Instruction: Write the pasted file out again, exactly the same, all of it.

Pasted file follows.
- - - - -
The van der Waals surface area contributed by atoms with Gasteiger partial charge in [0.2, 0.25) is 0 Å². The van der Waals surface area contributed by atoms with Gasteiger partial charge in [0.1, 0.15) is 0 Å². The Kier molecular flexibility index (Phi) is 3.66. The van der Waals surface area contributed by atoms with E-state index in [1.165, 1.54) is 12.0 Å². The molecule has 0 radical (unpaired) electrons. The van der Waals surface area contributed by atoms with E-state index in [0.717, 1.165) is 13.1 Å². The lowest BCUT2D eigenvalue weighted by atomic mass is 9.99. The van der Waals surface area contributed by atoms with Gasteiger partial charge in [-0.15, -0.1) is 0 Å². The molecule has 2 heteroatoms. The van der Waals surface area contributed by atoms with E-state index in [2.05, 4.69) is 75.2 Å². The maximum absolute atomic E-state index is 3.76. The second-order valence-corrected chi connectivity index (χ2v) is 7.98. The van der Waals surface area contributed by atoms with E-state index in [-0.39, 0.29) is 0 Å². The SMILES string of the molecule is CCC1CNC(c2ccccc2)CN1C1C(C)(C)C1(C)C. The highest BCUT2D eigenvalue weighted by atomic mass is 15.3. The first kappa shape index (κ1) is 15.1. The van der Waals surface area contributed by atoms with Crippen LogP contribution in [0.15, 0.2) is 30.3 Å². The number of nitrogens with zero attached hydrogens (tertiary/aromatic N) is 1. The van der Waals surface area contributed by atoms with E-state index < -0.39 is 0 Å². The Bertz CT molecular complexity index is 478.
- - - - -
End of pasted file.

The van der Waals surface area contributed by atoms with Gasteiger partial charge in [0.2, 0.25) is 0 Å². The van der Waals surface area contributed by atoms with Gasteiger partial charge in [0.1, 0.15) is 0 Å². The Kier molecular flexibility index (Phi) is 3.66. The van der Waals surface area contributed by atoms with E-state index in [1.165, 1.54) is 12.0 Å². The molecule has 0 radical (unpaired) electrons. The van der Waals surface area contributed by atoms with E-state index in [0.717, 1.165) is 13.1 Å². The lowest BCUT2D eigenvalue weighted by atomic mass is 9.99. The van der Waals surface area contributed by atoms with Gasteiger partial charge in [-0.15, -0.1) is 0 Å². The molecule has 2 heteroatoms. The van der Waals surface area contributed by atoms with E-state index in [2.05, 4.69) is 75.2 Å². The maximum absolute atomic E-state index is 3.76. The second-order valence-corrected chi connectivity index (χ2v) is 7.98. The van der Waals surface area contributed by atoms with E-state index in [-0.39, 0.29) is 0 Å². The SMILES string of the molecule is CCC1CNC(c2ccccc2)CN1C1C(C)(C)C1(C)C. The highest BCUT2D eigenvalue weighted by atomic mass is 15.3. The first kappa shape index (κ1) is 15.1. The van der Waals surface area contributed by atoms with Crippen LogP contribution in [0.15, 0.2) is 30.3 Å². The number of nitrogens with zero attached hydrogens (tertiary/aromatic N) is 1. The van der Waals surface area contributed by atoms with E-state index < -0.39 is 0 Å². The Bertz CT molecular complexity index is 478.